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Game Preview: Notre Dame vs. Michigan State

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One Foot Down staff writer Pat Rick previews the big game on Saturday between the Notre Dame Fighting Irish and the Michigan State Spartans

NCAA Football: Nevada at Notre Dame Matt Cashore-USA TODAY Sports

It’s almost the weekend, and for most of us, that means relaxation and beers and God only knows what else.

But, for a select few, it means something else entirely: TIME TO GET DOWN TO BUSINESS.

NCAA Football: Indiana at Michigan State Mike Carter-USA TODAY Sports

Mark “Dapper Dan”tonio and his 12th-ranked Michigan State Spartans will be making a #BusinessTrip down to Michiana to face off against the 18th-ranked Notre Dame Fighting Irish, who clearly are also ready to play:

Notre Dame is fresh off of a 39-10 win over Nevada, putting the Irish at 1-1 on the season, still searching for their first significant victory. Meanwhile, 1-0 Michigan State is similarly looking for a resume-building win before jumping into conference play, having beaten Furman unconvincingly in week one and spending last weekend bye-ing it up.

Under Mark Dantonio, the Spartans hold a surprisingly mediocre/poor record of 5-4 in games after bye weeks, most recently losing to Nebraska 39-38 after a bye week last season. So, with an extra week to prepare for Brian Kelly’s squad, will MSU come out crisp and dominant, or will Kelly show for a fourth time in five meetings that he is the superior head-to-head coach?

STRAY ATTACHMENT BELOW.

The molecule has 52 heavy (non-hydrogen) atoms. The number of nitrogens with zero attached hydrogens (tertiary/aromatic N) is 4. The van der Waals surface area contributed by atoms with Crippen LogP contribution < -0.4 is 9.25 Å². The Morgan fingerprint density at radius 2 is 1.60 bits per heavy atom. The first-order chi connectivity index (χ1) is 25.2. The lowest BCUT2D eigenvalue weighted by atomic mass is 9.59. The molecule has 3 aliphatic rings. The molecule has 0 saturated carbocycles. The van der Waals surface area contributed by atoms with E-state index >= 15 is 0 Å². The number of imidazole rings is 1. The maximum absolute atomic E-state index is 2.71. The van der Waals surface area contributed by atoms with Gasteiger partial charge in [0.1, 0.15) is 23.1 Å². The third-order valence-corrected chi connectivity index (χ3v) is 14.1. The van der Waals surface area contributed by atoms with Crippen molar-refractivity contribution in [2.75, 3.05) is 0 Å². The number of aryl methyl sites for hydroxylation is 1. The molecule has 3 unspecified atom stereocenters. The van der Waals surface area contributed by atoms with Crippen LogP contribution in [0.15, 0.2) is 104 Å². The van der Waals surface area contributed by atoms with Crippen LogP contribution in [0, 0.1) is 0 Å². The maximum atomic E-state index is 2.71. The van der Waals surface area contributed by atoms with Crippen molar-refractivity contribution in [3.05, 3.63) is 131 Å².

Let’s take a look at the two teams’ match-ups and key players in order to shed some light on that question and prepare ourselves for this business meeting of business men.

Notre Dame Offense vs. Michigan State Defense

The Notre Dame offense enters Saturday’s showdown as the 28th-best scoring offense in the country, averaging 43 points per game and an incredibly balanced 222.5 rushing yards per game and 221.5 passing yards per game.

The crux of that offensive production is, of course, Irish junior QB DeShone Kizer, who enters the game with the 5th-best passing efficiency rating in the country, having thrown for 371 yards, 7 touchdowns, and just 1 interception while completing passes at a 71.4% clip. Kizer has displayed impressive poise and playmaking ability through the first two games of this season, and will certainly need every bit of that talent when facing the Michigan State defense.

The Spartans defensive unit appears as menacing as ever this year, and the group is led by junior defensive tackle Malik McDowell, who the Irish are well aware of:

McDowell (3 tackles, 1 for a loss against Furman) will likely be a disruptive force in the middle, and it will be interesting to see how the inexperienced members of the offensive line - namely Sam Mustipher at center and Colin McGovern at right guard - will hold up against such an athletic specimen.